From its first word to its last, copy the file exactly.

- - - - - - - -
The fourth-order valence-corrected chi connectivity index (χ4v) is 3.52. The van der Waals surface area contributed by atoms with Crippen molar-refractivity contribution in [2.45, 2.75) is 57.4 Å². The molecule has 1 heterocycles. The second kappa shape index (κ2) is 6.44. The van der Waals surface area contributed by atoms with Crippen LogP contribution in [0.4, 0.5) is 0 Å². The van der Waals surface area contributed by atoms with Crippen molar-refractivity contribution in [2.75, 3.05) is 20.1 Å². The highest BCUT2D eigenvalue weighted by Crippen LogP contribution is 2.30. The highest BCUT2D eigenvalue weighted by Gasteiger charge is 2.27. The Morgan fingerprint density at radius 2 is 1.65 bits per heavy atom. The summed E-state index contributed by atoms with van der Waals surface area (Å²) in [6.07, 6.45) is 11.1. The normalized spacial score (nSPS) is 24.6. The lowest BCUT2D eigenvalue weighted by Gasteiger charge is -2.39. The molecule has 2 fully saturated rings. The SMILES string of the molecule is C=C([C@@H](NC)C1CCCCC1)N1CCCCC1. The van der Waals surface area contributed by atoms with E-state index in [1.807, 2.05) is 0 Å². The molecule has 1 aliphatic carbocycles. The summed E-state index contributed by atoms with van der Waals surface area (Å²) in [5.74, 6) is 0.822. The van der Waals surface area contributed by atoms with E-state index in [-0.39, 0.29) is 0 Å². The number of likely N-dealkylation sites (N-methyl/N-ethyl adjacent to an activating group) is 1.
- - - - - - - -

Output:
The fourth-order valence-corrected chi connectivity index (χ4v) is 3.52. The van der Waals surface area contributed by atoms with Crippen molar-refractivity contribution in [2.45, 2.75) is 57.4 Å². The molecule has 1 heterocycles. The second kappa shape index (κ2) is 6.44. The van der Waals surface area contributed by atoms with Crippen LogP contribution in [0.4, 0.5) is 0 Å². The van der Waals surface area contributed by atoms with Crippen molar-refractivity contribution in [2.75, 3.05) is 20.1 Å². The highest BCUT2D eigenvalue weighted by Crippen LogP contribution is 2.30. The highest BCUT2D eigenvalue weighted by Gasteiger charge is 2.27. The Morgan fingerprint density at radius 2 is 1.65 bits per heavy atom. The summed E-state index contributed by atoms with van der Waals surface area (Å²) in [6.07, 6.45) is 11.1. The normalized spacial score (nSPS) is 24.6. The lowest BCUT2D eigenvalue weighted by Gasteiger charge is -2.39. The molecule has 2 fully saturated rings. The SMILES string of the molecule is C=C([C@@H](NC)C1CCCCC1)N1CCCCC1. The van der Waals surface area contributed by atoms with E-state index in [1.807, 2.05) is 0 Å². The molecule has 1 aliphatic carbocycles. The summed E-state index contributed by atoms with van der Waals surface area (Å²) in [5.74, 6) is 0.822. The van der Waals surface area contributed by atoms with E-state index in [-0.39, 0.29) is 0 Å². The number of likely N-dealkylation sites (N-methyl/N-ethyl adjacent to an activating group) is 1.